As you approach retirement, it’s important to take inventory to make certain all of the necessary arrangements are made. Once you make the big leap, it’s too late for a do-over. You need a checklist, and what follows is a good start.
The best-case scenario is to be debt-free when you enter retirement. Debt is a necessary evil when you are young and first starting out, but by the time you retire you should have outgrown it. Loan payments are not something retirees should be dealing with.
The biggest favor you will ever do yourself is to get a 15-year mortgage. You pay off your mortgage in half the time but the payments are not twice as much. If you already have a 30-year mortgage, you can achieve the same result by paying it off at the higher 15-year rate.*
Another component to being debt-free is to put car payments in the rearview mirror. When you pay off the vehicle that you currently own, keep making car payments, only make them to yourself. You can put the money in a savings account and over time you will accumulate enough to purchase your next vehicle. Keep making car payments to yourself in this manner and you will never have to make a real car payment again.
What’s the difference? This puts you on the receiving end of interest rather than the paying end. Plus, that money in the bank can serve as part of an emergency fund to help bail you out when life deals you unexpected circumstances.
When you have many years left until retirement you can afford a certain degree of risk in your investment strategy. You have time to recover if things go south. That is no longer the case once you retire. You need to minimize investment risk in retirement as much as possible. Those high-flying stocks that propelled your portfolio to new heights need to be replaced with slow and steady investments. Think goodbye Tesla, hello Proctor & Gamble.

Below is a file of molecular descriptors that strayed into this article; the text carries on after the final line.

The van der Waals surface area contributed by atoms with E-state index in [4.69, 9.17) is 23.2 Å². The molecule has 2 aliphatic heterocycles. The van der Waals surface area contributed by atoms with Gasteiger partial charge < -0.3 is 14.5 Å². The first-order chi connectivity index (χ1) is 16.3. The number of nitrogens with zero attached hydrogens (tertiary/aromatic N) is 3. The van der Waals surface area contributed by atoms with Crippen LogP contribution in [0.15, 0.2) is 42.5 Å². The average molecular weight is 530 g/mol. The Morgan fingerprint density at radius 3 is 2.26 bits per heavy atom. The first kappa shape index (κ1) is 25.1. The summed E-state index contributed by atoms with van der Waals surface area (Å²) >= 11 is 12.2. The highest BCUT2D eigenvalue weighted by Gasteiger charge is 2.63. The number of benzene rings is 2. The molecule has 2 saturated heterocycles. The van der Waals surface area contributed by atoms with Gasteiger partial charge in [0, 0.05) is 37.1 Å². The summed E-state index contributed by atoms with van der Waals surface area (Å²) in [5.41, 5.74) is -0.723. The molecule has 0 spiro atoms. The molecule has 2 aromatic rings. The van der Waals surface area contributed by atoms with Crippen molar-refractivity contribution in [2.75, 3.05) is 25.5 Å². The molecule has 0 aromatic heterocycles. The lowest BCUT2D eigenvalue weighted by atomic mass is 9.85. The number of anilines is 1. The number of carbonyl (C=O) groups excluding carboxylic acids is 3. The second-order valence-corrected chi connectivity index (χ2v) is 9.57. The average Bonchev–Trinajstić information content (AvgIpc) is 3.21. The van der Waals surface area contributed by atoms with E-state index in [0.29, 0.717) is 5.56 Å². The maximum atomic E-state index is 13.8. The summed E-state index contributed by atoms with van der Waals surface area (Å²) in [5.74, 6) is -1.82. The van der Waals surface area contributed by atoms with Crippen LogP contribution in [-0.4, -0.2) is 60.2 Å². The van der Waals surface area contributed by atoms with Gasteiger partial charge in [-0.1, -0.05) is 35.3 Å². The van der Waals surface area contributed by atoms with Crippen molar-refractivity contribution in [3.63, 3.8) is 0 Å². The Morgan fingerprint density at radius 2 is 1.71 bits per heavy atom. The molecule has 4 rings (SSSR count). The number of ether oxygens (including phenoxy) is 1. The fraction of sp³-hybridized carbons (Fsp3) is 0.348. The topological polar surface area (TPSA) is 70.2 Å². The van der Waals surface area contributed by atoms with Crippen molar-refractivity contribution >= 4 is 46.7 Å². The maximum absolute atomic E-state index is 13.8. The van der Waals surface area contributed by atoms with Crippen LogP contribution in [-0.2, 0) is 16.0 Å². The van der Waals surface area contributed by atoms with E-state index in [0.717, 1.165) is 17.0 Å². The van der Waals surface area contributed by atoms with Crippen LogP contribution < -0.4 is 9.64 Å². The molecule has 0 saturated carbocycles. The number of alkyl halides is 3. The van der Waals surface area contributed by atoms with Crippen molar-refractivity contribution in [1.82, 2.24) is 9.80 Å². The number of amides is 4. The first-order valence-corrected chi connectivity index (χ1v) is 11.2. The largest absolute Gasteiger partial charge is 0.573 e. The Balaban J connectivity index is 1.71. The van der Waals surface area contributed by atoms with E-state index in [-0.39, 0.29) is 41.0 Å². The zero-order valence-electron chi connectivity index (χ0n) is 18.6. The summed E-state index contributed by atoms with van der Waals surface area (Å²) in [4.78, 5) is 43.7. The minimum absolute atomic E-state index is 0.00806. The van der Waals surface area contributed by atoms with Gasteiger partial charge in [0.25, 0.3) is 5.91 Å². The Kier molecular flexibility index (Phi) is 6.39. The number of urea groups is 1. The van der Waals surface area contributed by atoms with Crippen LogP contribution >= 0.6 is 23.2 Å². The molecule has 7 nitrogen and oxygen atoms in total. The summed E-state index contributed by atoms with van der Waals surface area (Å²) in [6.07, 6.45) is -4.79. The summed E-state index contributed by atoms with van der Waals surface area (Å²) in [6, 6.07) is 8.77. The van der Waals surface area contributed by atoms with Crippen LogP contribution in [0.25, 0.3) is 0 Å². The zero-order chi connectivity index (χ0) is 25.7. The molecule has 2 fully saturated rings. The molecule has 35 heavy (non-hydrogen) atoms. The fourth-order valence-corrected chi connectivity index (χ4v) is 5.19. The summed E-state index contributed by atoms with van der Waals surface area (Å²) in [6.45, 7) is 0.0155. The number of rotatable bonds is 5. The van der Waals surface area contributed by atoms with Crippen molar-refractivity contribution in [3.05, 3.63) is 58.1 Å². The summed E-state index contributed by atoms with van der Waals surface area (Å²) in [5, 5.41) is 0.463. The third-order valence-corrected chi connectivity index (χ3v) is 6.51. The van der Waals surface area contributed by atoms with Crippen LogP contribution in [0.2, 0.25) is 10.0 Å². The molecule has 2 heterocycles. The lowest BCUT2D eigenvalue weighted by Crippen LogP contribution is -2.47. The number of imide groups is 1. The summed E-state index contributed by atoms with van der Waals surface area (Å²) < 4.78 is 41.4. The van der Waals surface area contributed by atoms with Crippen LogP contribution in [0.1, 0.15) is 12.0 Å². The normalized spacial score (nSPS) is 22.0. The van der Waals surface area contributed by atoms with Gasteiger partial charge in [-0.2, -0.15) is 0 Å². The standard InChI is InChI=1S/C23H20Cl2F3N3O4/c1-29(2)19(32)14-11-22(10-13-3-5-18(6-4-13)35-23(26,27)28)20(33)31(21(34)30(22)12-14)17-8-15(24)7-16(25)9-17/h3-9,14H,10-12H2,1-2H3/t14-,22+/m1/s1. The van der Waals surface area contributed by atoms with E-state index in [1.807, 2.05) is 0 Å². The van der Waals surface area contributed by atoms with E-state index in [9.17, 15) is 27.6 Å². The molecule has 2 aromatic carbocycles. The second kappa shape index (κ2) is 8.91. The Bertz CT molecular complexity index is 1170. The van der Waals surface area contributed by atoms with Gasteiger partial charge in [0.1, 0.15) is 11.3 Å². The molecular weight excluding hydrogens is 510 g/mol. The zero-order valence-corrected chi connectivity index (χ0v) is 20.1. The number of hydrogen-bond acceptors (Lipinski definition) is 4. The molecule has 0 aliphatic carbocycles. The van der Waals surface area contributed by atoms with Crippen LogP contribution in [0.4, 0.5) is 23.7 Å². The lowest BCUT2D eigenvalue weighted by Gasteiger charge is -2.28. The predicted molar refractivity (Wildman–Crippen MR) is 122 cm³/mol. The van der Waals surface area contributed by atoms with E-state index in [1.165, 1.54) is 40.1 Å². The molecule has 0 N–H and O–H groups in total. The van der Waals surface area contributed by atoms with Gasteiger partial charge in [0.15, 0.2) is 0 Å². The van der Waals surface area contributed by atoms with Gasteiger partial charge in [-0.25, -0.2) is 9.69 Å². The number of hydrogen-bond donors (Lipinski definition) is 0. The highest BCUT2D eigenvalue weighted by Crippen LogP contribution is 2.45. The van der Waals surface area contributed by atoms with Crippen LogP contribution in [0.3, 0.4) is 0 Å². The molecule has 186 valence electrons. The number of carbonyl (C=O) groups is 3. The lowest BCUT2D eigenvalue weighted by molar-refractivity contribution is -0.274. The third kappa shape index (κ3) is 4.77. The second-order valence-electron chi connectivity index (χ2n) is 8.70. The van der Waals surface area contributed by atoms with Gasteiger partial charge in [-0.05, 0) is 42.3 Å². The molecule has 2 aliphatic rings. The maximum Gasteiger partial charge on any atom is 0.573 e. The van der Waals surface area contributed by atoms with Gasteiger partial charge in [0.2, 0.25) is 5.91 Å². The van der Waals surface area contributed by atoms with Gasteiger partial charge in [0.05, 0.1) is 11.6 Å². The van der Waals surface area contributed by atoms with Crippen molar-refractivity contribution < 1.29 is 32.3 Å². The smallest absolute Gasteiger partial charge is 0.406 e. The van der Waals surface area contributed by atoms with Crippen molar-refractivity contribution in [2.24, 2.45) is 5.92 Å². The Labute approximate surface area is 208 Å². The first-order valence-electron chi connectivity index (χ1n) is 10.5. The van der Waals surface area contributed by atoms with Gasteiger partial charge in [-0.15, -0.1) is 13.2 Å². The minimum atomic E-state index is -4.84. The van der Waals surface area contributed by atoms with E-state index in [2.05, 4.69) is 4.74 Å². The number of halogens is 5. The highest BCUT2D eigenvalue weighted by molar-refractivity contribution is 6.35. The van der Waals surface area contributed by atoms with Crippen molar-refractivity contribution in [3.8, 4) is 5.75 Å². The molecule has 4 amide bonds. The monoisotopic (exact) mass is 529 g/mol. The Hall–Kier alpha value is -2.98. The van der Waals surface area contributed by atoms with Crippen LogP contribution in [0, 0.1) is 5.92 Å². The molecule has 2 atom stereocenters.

Adjustments need to be made in terms of asset classes, too. During periods of high growth, chances are your portfolio doesn’t have a bond in sight. A more conservative approach is a mix of stocks and bonds. This lessens the chance that you will be wiped out when the next market crash hits.
Retiring is a little like traveling to Mars. If there’s not enough fuel in the tank, you’re going to get stuck there. Similarly, if you retire with too little savings, by the time you find out it may be too late. You may be too old and feeble to start working again.
Retirement is too important to guess how much money you need, and relying on rules of thumb is a fool’s errand. Free online calculators use rules of thumb and they all ask the same three questions: what’s your current age, income, and retirement savings. They don’t ask if you will still have a mortgage when you retire or if you pay state income taxes. They don’t ask about your living expenses, tax filing status, pensions, annuities, life insurance and so much more.
You need to sit down with a financial advisor or avail yourself to sophisticated retirement planning software that can analyze your situation and determine how much retirement savings you really need.
It’s important to enroll in Medicare when you turn 65 years of age. Open enrollment is held each year from October 15 to December 7. There is a lot to Medicare in terms of deciding about supplemental coverage and other various options. For more information, check out our article entitled Medicare Explained.
An end-of-life plan includes a your last will and testament, medical power of attorney, and account-specific information to aid survivors in carrying on after you’re gone. A will designates who you want to oversee the disposition of your property as well as any specific instructions regarding who should get what. A medical power of attorney indicates who may make medical decisions for you in the event you are no longer able to do so. Specific account information should include securely-stored logon credentials for retirement accounts, bank accounts, and life insurance policies.
Who knew retirement could be so much work? It might seem overwhelming, but time spent planning for retirement is time well spent. After all, it’s the last 20% of your life. It can be a hoot or something less, the choice is yours.
* Unless your mortgage has restrictions; check with your mortgage provider.Photo credit: Pixabay